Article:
Ms.
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3 of 3 people found the following review helpful By Ladd Morgan on August 28, 2010
Format: Hardcover Verified Purchase
In response to J. Ludwig -- "who happens to be -- surprise! surprise! -- a terrific writer" -- this book is not well written at all. As another reviewer has pointed out, it is in need of serious editing. This became obvious to me in the first few pages of the introduction. I found myself reading and re-reading the same sentence several times before finally realizing it really made no sense, though a limited financial vocabulary might lead you to second-guess yourself. Here are some examples early in the book:

"This doesn't mean that the class-action lawsuits filed on behalf of groups of investors against Enron, WorldCom, and other similar companies are not without merit. They absolutely are." (p. 36) Ok, let's review: doesn't mean...not without...absolutely are. So the conclusion is actually that the lawsuits have NO merit!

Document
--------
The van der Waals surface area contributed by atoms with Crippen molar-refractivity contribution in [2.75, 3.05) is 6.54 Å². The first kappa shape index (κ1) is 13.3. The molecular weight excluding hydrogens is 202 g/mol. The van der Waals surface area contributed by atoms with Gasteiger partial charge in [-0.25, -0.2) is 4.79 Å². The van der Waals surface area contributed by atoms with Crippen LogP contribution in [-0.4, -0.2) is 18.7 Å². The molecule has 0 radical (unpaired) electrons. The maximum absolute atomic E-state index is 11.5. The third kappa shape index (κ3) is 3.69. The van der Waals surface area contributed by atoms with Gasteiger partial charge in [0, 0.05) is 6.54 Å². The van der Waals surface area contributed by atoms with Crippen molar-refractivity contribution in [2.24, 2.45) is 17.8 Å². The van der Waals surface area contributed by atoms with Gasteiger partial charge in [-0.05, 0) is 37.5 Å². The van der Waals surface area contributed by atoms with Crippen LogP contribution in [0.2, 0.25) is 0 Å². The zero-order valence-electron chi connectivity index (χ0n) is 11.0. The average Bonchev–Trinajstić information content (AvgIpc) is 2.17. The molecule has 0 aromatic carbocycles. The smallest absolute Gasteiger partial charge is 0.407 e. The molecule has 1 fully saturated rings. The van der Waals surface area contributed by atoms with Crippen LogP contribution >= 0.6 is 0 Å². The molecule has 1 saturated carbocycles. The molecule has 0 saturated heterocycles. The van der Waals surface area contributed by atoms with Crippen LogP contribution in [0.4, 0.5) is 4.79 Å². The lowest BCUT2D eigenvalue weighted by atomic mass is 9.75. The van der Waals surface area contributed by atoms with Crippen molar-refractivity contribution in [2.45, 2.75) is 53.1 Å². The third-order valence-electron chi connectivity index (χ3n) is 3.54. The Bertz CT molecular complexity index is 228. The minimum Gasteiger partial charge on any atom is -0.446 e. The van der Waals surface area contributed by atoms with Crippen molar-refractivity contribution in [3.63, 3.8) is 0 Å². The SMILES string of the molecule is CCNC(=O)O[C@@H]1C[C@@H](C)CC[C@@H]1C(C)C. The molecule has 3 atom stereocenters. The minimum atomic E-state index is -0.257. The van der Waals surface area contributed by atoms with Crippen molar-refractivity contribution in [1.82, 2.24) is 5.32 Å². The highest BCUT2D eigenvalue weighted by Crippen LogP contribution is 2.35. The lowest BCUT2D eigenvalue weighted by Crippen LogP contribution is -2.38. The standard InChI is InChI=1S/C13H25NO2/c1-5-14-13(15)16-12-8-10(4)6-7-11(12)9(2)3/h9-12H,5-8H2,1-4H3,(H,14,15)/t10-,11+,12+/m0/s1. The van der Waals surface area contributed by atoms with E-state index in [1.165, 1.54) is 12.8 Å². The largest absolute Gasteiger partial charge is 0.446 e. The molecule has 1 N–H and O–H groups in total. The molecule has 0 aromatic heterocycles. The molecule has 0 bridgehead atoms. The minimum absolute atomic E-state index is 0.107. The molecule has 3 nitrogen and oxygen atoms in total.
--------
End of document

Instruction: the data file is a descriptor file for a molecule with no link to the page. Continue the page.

"It's a similar situation in the debt capital markets, in which corporations lend money to bond issuers and institutional investors, who buy those bonds in exchange for receiving interest over a number of years" (p. 30) First of all, "THOSE bonds"? Which bonds? The corporations are making loans to bond issuers AND institutional investors...I thought the corporations were the bond issuers??

Not only is Nomi not an entirely coherent writer, she is also not at all original--neither in style/idiom nor perspective. A typical left-leaning corporate critique you will read anywhere. The only unique value her book provides is the insider take on top ibanks that she leads off with (the Goldman christmas party). Unfortunately this is a minor component of the book.

And you needn't read any farther than the preface to get a sense for her perspective: "As an activist in London, I protested against the WTO...Shell...